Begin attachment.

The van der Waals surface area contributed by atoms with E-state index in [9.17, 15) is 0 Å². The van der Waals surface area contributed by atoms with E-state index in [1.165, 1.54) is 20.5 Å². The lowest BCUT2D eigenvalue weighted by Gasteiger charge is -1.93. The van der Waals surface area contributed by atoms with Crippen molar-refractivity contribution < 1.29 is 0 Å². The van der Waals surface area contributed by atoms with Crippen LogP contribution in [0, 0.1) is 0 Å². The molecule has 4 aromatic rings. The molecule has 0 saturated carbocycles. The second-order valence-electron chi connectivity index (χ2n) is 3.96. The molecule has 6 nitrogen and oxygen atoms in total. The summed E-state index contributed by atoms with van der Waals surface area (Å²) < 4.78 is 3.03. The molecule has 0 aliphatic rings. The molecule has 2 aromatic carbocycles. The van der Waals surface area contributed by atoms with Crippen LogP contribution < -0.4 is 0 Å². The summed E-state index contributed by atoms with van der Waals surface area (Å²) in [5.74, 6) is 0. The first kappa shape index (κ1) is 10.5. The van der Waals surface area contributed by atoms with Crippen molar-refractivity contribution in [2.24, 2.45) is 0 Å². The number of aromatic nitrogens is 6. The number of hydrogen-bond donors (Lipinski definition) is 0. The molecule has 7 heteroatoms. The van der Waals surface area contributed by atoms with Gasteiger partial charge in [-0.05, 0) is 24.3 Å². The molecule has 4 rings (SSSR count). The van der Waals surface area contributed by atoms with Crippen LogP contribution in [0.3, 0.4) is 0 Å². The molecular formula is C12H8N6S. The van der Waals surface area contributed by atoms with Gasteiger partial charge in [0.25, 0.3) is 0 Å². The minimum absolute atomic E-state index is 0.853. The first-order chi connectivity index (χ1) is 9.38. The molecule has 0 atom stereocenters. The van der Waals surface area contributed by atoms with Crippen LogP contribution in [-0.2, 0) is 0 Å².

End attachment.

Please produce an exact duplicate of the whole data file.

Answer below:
The van der Waals surface area contributed by atoms with E-state index in [9.17, 15) is 0 Å². The van der Waals surface area contributed by atoms with E-state index in [1.165, 1.54) is 20.5 Å². The lowest BCUT2D eigenvalue weighted by Gasteiger charge is -1.93. The van der Waals surface area contributed by atoms with Crippen molar-refractivity contribution < 1.29 is 0 Å². The van der Waals surface area contributed by atoms with Crippen LogP contribution in [0, 0.1) is 0 Å². The molecule has 4 aromatic rings. The molecule has 0 saturated carbocycles. The second-order valence-electron chi connectivity index (χ2n) is 3.96. The molecule has 6 nitrogen and oxygen atoms in total. The summed E-state index contributed by atoms with van der Waals surface area (Å²) < 4.78 is 3.03. The molecule has 0 aliphatic rings. The molecule has 2 aromatic carbocycles. The van der Waals surface area contributed by atoms with Crippen LogP contribution < -0.4 is 0 Å². The summed E-state index contributed by atoms with van der Waals surface area (Å²) in [5.74, 6) is 0. The first kappa shape index (κ1) is 10.5. The van der Waals surface area contributed by atoms with Crippen molar-refractivity contribution in [2.24, 2.45) is 0 Å². The number of aromatic nitrogens is 6. The number of hydrogen-bond donors (Lipinski definition) is 0. The molecule has 7 heteroatoms. The van der Waals surface area contributed by atoms with Gasteiger partial charge in [-0.05, 0) is 24.3 Å². The molecule has 4 rings (SSSR count). The van der Waals surface area contributed by atoms with Crippen LogP contribution in [0.3, 0.4) is 0 Å². The molecular formula is C12H8N6S. The van der Waals surface area contributed by atoms with Gasteiger partial charge in [0.25, 0.3) is 0 Å². The minimum absolute atomic E-state index is 0.853. The first-order chi connectivity index (χ1) is 9.38. The molecule has 0 atom stereocenters. The van der Waals surface area contributed by atoms with Crippen LogP contribution in [-0.2, 0) is 0 Å².